There appears to be strong evidence that – in a reversal of a decades-old trend – an increasing number of Americans are choosing to live in multigenerational housing. There’s “a growing change in the way Americans, including older people, are choosing to live,” according to this recent article from the New York Times. Demographers have begun noticing what the article calls “an uptick in shared and multigenerational housing.”
It appears to us here at AgingOptions that this trend, if it proves to be sustainable, is a positive one. We’ve often commented on our radio program and in our LifePlanning Seminars that the American way of “caring” for seniors by relegating them to nursing homes against their wishes is both undignified and unsustainably expensive. While it’s true that some seniors do require 24-hour institutional care, many do not, and for these a multigenerational housing arrangement could be the ideal solution, so long as the family agrees and is prepared for what lies ahead.
The Times article begins with a profile of an Indian-American family in Queens, New York, who in 2016 sold their home and purchased one large enough to accommodate “six people: themselves, their two teenagers and ailing parents, plus the family dog.” The aging mother has dementia while the 84 year old father is increasingly frail. The family has managed to hire a caregiver to be with the older parents during the daytime. According to the New York Times article there’s a strong cultural precedent: “In an Indian-American family, a household encompassing three generations isn’t uncommon,” according to the matriarch of the household who says, “There’s an understanding that parents could be living with us at some point.” Sadly that understanding does not appeared to be shared by many American families, but nevertheless the statistics indicate that the number of multigenerational households is on the rise.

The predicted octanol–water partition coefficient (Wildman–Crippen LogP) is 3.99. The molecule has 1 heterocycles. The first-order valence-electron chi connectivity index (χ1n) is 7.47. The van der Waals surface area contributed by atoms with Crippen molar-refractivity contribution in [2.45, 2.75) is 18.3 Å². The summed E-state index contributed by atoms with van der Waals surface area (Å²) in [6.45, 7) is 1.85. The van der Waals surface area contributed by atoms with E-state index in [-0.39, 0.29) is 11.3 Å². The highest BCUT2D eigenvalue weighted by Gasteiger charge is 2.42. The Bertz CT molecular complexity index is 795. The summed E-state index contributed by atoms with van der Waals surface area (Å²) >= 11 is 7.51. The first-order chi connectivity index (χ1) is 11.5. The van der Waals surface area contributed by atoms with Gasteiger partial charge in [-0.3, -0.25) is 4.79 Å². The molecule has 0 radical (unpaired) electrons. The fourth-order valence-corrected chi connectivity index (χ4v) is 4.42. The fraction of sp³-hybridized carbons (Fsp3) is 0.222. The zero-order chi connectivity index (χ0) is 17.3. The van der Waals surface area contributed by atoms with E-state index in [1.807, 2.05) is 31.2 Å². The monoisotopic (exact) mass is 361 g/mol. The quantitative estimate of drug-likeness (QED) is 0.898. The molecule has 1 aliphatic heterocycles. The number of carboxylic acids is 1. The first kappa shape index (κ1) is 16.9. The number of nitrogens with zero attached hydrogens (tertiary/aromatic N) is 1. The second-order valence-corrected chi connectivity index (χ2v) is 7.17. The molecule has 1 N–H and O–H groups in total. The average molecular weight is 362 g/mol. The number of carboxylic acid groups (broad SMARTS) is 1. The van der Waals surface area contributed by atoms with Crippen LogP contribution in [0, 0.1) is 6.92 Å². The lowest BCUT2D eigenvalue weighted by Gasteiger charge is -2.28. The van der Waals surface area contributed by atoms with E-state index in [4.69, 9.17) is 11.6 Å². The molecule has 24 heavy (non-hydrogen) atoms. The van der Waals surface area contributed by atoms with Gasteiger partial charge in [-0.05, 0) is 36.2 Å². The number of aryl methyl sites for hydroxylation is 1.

The Times article traces the history of multiple generations of American families living together. In a study released two decades ago, two economists pointed out that at the end of the 1800’s most elderly widows lived with one of their children. The practice was “so common…that it developed a nostalgic sheen, enshrined as the way things ought to be.” But by the 1940s these economists discovered that this intergenerational housing arrangement began “crumbling”: in 1940 about 60 percent of older widows were living with their children, but by 1990 that number had plummeted to about 20 percent.
“Did Americans stop loving their mothers in 1940?” asks the Times. “No, but their parents began receiving checks from a just-enacted New Deal program called Social Security and no longer had to rely financially on their families. ‘As elderly people’s income increased, they chose to live independently,’ said Kathleen McGarry, an economist at the University of California, Los Angeles, and co-author of the study. ‘When they could afford it, they purchased privacy.’”